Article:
MEXICO CITY — More than 50 people have died in mudslides around Guatemala, the country’s president said Thursday afternoon, adding to the death toll in Central America from a vast storm system dumping heavy rainfall across the region.
At least 23 other people throughout Central America have died or are missing as a result of the storm, according to news reports.
In central Guatemala, one mudslide alone buried 25 houses with dozens of people trapped inside, President Alejandro Giammattei said at his news conference. The extent of the casualties from that mudslide was unclear.
“Right now we’re trying to get there on foot because we can’t get there any other way,” Mr. Giammattei said. “We’re mobilizing all the support we have.”
The storm system roared ashore along the northeast Caribbean Coast of Nicaragua on Tuesday as a Category 4 hurricane called Eta, before grinding slowly through northern Nicaragua and across Honduras. It has unleashed torrential rains throughout Central America that have, in turn, caused widespread flooding and devastating mudslides.
By early evening Thursday, the weather system was centered 65 miles west-northwest of La Ceiba, a city on the coast of Honduras, and forecasters expected it to move over the northwestern Caribbean by Friday morning before approaching the Cayman Islands on Saturday.
As it has blasted across Central America, the weather system has destroyed houses, flooded villages, toppled trees and knocked out power grids, driving thousands of people out of their homes to seek sanctuary in schools, government buildings, churches and other more secure structures.
In Honduras, at least 11 people have died in various mudslides and in floodwaters, according to wire services and local media. Two people in Nicaragua, both miners working in a remote area of the country, died when they were caught in a mudslide, local media reported.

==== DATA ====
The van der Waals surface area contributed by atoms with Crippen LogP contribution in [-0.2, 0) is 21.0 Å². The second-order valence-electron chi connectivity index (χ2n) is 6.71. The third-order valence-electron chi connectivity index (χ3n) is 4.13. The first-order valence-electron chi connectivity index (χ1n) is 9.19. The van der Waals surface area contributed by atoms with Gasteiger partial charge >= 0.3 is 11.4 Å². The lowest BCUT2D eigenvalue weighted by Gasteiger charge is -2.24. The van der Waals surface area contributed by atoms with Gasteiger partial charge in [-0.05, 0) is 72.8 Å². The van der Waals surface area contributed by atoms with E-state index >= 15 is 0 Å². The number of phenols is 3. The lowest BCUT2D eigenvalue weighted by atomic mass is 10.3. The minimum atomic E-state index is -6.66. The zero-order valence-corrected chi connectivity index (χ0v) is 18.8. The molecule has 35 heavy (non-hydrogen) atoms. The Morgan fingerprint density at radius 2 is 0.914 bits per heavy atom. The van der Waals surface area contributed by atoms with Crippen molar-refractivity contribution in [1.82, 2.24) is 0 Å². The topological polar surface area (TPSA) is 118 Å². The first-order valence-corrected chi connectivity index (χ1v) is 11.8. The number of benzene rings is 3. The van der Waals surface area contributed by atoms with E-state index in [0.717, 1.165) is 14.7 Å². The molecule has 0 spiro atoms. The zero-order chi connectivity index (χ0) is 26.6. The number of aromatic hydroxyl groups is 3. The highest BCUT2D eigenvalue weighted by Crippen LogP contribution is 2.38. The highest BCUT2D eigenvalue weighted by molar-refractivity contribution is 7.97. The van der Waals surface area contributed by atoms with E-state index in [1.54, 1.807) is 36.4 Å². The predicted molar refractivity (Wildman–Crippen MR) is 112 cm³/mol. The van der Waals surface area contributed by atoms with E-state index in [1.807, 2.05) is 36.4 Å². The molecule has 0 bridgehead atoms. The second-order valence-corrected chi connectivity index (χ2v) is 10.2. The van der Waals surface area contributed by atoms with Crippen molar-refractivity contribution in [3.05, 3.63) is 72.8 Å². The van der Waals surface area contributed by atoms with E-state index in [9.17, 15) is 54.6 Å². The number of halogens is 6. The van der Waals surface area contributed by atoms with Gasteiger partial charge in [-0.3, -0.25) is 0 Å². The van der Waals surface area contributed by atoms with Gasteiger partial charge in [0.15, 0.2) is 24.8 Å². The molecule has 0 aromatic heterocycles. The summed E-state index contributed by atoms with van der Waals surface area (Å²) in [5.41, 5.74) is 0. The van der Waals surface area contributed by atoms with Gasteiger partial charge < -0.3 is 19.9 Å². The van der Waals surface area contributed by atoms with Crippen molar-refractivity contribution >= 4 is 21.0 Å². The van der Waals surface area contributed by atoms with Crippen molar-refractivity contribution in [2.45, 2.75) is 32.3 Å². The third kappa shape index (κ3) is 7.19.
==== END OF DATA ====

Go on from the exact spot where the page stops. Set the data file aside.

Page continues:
In Costa Rica, a woman from Puerto Rico and a man from the United States were killed in a mudslide, Reuters reported. And Panamanian officials have said that eight people were missing amid landslides and flooding in the province of Chiriquí, The Associated Press reported.
“The situation is worrisome, a lot of help is needed,” said Javier Pittí, the mayor of Tierras Altas in Chiriquí, The A.P. said.
Forecasters at the National Hurricane Center in Miami predicted that Eta would continue to subject Central America to heavy rainfall and “life-threatening flash flooding and river flooding,” as well as landslides, through Monday morning.
Flooding was also possible across Jamaica, southeast Mexico, the Cayman Islands and western Cuba, the agency said.
Once over the Caribbean Sea, Eta was expected to regain momentum, attain tropical storm status again and head toward Cuba and southern Florida.
Nic Wirtz contributed reporting from Antigua, Guatemala.
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